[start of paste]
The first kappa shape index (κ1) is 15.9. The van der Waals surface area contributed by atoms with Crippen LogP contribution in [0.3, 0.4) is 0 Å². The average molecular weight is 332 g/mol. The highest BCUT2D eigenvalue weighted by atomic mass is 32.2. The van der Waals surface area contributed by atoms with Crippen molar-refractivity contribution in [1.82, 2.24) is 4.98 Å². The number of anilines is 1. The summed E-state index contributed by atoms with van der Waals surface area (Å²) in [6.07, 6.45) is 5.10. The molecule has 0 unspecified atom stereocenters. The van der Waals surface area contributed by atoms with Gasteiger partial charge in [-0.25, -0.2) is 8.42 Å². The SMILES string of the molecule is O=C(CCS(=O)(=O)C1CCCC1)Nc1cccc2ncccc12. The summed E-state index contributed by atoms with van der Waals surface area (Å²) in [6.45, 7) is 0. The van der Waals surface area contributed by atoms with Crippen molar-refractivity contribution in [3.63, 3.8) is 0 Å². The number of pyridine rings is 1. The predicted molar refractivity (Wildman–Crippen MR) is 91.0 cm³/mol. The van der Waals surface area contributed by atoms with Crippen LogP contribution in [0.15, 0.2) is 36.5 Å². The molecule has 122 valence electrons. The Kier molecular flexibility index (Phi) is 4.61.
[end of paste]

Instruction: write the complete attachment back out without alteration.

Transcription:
The first kappa shape index (κ1) is 15.9. The van der Waals surface area contributed by atoms with Crippen LogP contribution in [0.3, 0.4) is 0 Å². The average molecular weight is 332 g/mol. The highest BCUT2D eigenvalue weighted by atomic mass is 32.2. The van der Waals surface area contributed by atoms with Crippen molar-refractivity contribution in [1.82, 2.24) is 4.98 Å². The number of anilines is 1. The summed E-state index contributed by atoms with van der Waals surface area (Å²) in [6.07, 6.45) is 5.10. The molecule has 0 unspecified atom stereocenters. The van der Waals surface area contributed by atoms with Gasteiger partial charge in [-0.25, -0.2) is 8.42 Å². The SMILES string of the molecule is O=C(CCS(=O)(=O)C1CCCC1)Nc1cccc2ncccc12. The summed E-state index contributed by atoms with van der Waals surface area (Å²) in [6.45, 7) is 0. The van der Waals surface area contributed by atoms with Crippen molar-refractivity contribution in [3.63, 3.8) is 0 Å². The number of pyridine rings is 1. The predicted molar refractivity (Wildman–Crippen MR) is 91.0 cm³/mol. The van der Waals surface area contributed by atoms with Crippen LogP contribution in [0.15, 0.2) is 36.5 Å². The molecule has 122 valence electrons. The Kier molecular flexibility index (Phi) is 4.61.